• The industrialization process is employing an increasing rate of population, which has led to a higher degree of pollution (e.g. sewage, drainage water, industrial waste).
  • A near future challenge is coming from global climate change: what are the effects on the Nile basin?

b) Industrial waste-water

In Egypt the industrial waste-water is considered one of the main sources of water pollution because of the toxic chemicals and organic loading.  Even 80%of the whole country’s annual industrial effluent is discharged untreated into the Nile, canals, wells, municipal sewage systems, and the Mediterranean Sea. Egypt’s 329 major factories continue to discharge as much as 2.5 million m3 per day of untreated effluent into Egypt’s waters. The following results are that Egypt’s shores and coastal fishing and tourism are being damaged, areas around industrial zones are becoming inhospitable, and water purification is becoming very costly.

Cairo is one of the main industrial centers in Egypt. 40% to 50% of industrial activity is mainly located in the capital. Its public sector industries (75%) consist of chemical, textile, metal (iron and steel), food, and engineering and cement production operations. They use 162 million m3 of fresh water per year, and discharge 129 million m3 per year. Each day they discharge 0.75 tons of heavy metals. The private industries include tanneries, gasoline stations, and marble and tile factories. While most of the discharges to the sewage collection systems are from domestic sources, other industries in Cairo discharge 56 million m3 annually to the collection system, and in many cases, without pretreatment. Only half of the industry had, in 1992, some type of effluent treatment before discharging to the collection system. The limited data on this issue available restricts evaluation of different pollution concentrations from effluents from discharged waste-water. No accurate information is available of the amount of toxic substances.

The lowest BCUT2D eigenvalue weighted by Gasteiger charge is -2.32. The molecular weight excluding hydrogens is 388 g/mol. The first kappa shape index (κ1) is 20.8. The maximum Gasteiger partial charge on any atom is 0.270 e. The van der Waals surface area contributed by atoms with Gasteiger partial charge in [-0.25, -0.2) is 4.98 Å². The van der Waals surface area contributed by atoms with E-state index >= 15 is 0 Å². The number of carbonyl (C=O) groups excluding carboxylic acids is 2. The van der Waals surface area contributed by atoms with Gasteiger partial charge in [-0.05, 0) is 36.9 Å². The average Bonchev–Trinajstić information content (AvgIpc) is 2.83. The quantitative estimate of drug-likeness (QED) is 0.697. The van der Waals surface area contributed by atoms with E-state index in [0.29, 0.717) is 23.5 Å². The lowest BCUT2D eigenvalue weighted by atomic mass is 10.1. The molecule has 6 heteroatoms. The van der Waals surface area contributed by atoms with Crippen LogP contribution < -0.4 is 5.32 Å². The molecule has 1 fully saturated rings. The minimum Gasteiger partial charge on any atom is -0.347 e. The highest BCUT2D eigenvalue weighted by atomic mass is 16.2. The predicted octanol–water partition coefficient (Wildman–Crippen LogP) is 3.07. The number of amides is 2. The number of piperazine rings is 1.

“Even if heavy metals do occur in Cairo’s water, they are all below the detection level and thus do not present any threat,” said Edward Smith, Professor of Environmental Engineering at the American University in Cairo, who carried out two long-term studies of Nasr City and Maadi’s tap water between 2005 and 2008. “The problem is more with high levels of chlorine and trihalomethanes (THMs, byproducts of chlorine), which occasionally exceed local and international standards, but when you have to choose between dangerous diseases resulting from inadequate water treatment and high levels of those chemicals that might lead to future health issues; you opt for the latter without the slightest of doubts.”

water quality 2

One of the top priorities of the Egyptian Environmental Agency (EEAA) is the treatment of industrial waste-water. EEAA’s strategy is to attack water pollution at its source. The strategy consists of several issues:

  • The focus will be no-cost or low-cost clean technology measures. This will include  better housekeeping with pollution reduction by as much as 60-70%. Where the situation is serious, waste-water treatment facilities will have to be installed.
  • Working with the different sectors such as foods, soap and oil, textiles, and to examine the problems common to each sector (e.g. spinning, weaving and cotton ginning factories in Helwan and other southern places in Cairo who are notable polluters).
  • Not focusing only obtaining a cleaner environment, but also on the economic benefits that will come in this process.